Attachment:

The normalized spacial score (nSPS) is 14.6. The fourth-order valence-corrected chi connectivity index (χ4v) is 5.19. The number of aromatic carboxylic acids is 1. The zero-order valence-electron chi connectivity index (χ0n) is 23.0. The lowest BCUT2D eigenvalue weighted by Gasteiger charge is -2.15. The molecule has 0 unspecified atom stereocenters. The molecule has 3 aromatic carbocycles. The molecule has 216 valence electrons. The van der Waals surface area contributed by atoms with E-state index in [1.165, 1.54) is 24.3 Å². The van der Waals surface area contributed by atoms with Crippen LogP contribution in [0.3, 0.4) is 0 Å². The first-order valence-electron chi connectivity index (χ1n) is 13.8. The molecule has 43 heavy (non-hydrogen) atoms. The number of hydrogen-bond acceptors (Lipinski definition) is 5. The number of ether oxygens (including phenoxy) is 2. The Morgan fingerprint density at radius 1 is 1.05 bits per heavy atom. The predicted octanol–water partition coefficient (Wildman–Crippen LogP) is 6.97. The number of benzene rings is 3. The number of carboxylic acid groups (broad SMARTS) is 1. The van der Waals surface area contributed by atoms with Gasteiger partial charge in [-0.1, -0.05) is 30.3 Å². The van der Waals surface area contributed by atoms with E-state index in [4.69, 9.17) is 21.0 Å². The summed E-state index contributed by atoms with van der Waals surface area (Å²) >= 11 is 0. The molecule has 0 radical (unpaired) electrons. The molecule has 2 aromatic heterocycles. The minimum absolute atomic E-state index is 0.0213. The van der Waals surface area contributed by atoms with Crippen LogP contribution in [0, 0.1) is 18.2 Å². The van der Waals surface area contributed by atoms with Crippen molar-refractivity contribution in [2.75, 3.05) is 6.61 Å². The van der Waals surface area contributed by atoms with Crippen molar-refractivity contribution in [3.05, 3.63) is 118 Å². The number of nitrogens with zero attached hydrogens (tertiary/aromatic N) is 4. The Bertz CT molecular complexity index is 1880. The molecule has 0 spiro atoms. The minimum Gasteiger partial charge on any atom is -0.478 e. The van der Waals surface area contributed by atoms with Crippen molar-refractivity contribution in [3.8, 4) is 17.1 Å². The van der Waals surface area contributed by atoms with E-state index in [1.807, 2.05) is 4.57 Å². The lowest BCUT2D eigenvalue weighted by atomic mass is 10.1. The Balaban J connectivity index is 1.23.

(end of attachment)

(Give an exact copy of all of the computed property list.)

The normalized spacial score (nSPS) is 14.6. The fourth-order valence-corrected chi connectivity index (χ4v) is 5.19. The number of aromatic carboxylic acids is 1. The zero-order valence-electron chi connectivity index (χ0n) is 23.0. The lowest BCUT2D eigenvalue weighted by Gasteiger charge is -2.15. The molecule has 0 unspecified atom stereocenters. The molecule has 3 aromatic carbocycles. The molecule has 216 valence electrons. The van der Waals surface area contributed by atoms with E-state index in [1.165, 1.54) is 24.3 Å². The van der Waals surface area contributed by atoms with Crippen LogP contribution in [0.3, 0.4) is 0 Å². The first-order valence-electron chi connectivity index (χ1n) is 13.8. The molecule has 43 heavy (non-hydrogen) atoms. The number of hydrogen-bond acceptors (Lipinski definition) is 5. The number of ether oxygens (including phenoxy) is 2. The Morgan fingerprint density at radius 1 is 1.05 bits per heavy atom. The predicted octanol–water partition coefficient (Wildman–Crippen LogP) is 6.97. The number of benzene rings is 3. The number of carboxylic acid groups (broad SMARTS) is 1. The van der Waals surface area contributed by atoms with Gasteiger partial charge in [-0.1, -0.05) is 30.3 Å². The van der Waals surface area contributed by atoms with E-state index in [4.69, 9.17) is 21.0 Å². The summed E-state index contributed by atoms with van der Waals surface area (Å²) >= 11 is 0. The molecule has 0 radical (unpaired) electrons. The molecule has 2 aromatic heterocycles. The minimum absolute atomic E-state index is 0.0213. The van der Waals surface area contributed by atoms with Crippen LogP contribution in [0, 0.1) is 18.2 Å². The van der Waals surface area contributed by atoms with Crippen molar-refractivity contribution in [2.75, 3.05) is 6.61 Å². The van der Waals surface area contributed by atoms with Crippen molar-refractivity contribution in [3.05, 3.63) is 118 Å². The number of nitrogens with zero attached hydrogens (tertiary/aromatic N) is 4. The Bertz CT molecular complexity index is 1880. The molecule has 0 spiro atoms. The minimum Gasteiger partial charge on any atom is -0.478 e. The van der Waals surface area contributed by atoms with Crippen molar-refractivity contribution in [3.8, 4) is 17.1 Å². The van der Waals surface area contributed by atoms with E-state index in [1.807, 2.05) is 4.57 Å². The lowest BCUT2D eigenvalue weighted by atomic mass is 10.1. The Balaban J connectivity index is 1.23.